Tips on saving battery life in the wilderness
Half the battle is making sure you’re not doing anything that wipes your phone’s battery out. Here are some tip tips on how to retain your battery life while out in the wilderness.
Airplane mode is your friend
If you’re in region where phone signal is sparse – which is so often the case in the wilderness – you might notice your battery draining quicker than usual. This is because your phone will be working hard trying to search for service. Switching to airplane mode when you don’t need any signal stops this battery draining behaviour in its tracks. When you need a bit of signal, simply turn airplane mode off.
Reduce screen brightness
Just as how your best flashlight won’t last anywhere near as long on its maximum brightness setting, either will your phone. Turn that screen brightness down and conserve your battery.
Use a map and compass to navigate
Modern hiking technology is fantastic and deservedly popular, while the navigation aids provided by today’s apps are excellent. However, there’s no getting away from the fact that using them places strain on your phone’s battery life. Using a map and compass to navigate means that you can save your phone for other uses and give its battery a break. At Advnture, we always recommend knowing how to read a map and how to use a compass and would never set off into the backcountry without them.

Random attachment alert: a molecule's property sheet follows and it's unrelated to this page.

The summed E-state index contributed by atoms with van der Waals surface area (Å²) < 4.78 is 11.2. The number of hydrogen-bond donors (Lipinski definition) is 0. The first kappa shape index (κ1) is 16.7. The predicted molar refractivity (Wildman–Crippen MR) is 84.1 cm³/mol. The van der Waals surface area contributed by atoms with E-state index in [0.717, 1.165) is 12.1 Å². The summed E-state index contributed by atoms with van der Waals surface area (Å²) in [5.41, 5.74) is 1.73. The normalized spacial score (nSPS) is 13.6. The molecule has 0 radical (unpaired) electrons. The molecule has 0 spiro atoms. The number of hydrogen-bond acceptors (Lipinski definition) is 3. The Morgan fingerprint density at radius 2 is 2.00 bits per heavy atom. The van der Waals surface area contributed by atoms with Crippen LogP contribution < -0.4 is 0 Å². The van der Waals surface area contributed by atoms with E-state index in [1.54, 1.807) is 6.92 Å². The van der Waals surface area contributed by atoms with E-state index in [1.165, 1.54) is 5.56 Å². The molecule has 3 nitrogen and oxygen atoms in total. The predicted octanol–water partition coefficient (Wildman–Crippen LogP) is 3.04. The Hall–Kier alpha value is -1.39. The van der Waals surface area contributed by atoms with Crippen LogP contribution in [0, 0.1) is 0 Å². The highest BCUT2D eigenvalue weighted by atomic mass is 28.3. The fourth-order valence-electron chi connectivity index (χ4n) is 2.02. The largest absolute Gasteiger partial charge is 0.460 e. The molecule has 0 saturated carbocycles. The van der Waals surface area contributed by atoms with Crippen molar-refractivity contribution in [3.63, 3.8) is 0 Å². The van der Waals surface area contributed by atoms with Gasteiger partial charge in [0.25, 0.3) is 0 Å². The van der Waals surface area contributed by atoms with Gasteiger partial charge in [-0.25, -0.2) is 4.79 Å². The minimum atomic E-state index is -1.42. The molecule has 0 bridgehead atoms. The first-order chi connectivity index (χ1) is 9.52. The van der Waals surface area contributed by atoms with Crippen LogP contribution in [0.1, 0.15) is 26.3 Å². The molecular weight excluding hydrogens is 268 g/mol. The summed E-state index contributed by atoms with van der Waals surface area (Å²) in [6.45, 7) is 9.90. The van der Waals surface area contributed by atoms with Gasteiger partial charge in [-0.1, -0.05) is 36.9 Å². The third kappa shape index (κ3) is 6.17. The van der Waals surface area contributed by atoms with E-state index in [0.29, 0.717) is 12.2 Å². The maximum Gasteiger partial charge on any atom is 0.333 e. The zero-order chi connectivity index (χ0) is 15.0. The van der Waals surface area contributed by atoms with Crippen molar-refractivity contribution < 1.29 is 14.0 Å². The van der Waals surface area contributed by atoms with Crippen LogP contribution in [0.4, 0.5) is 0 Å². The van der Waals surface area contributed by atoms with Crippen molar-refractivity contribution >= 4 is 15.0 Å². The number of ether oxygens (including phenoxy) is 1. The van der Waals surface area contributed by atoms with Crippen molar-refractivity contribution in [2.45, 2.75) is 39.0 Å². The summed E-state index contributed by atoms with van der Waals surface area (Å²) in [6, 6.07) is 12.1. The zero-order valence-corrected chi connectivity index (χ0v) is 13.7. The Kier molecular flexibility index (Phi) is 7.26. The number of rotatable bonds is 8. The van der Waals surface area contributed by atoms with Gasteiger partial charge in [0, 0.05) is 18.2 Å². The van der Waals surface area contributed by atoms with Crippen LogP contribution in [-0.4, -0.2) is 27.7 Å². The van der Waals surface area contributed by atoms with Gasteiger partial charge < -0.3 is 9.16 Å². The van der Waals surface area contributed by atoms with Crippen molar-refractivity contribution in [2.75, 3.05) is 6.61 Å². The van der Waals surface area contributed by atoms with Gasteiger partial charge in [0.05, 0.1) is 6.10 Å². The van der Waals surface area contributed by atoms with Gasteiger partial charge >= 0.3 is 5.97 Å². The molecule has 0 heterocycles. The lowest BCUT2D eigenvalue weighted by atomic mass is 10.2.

Keep your phone warm in cold conditions
Your phone’s battery is designed to operate at room temperatures, not in a freezer. Many hikers and mountaineers are caught out when their phone suddenly dies in winter conditions. Winter adventures are already more dangerous than summer ones and losing the safety net provided by your phone’s applications can be extremely serious. To avoid your phone dying in winter, store it close to your body, so that your body heat keeps it at around optimum temperature. At night, get cosy with it in your sleeping bag.
In really hot conditions, the opposite is true, and your phone could overheat. Keep your phone out of direct sunlight to stop this from happening.
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Alex is a freelance adventure writer and mountain leader with an insatiable passion for the mountains. A Cumbrian born and bred, his native English Lake District has a special place in his heart, though he is at least equally happy in North Wales, the Scottish Highlands or the European Alps. Through his hiking, mountaineering, climbing and trail running adventures, Alex aims to inspire others to get outdoors. He is currently President of the London Mountaineering Club, training to become a winter mountain leader, looking to finally finish bagging all the Wainwright fells of the Lake District and hoping to scale more Alpine 4000ers when circumstances allow. Find out more at www.alexfoxfield.com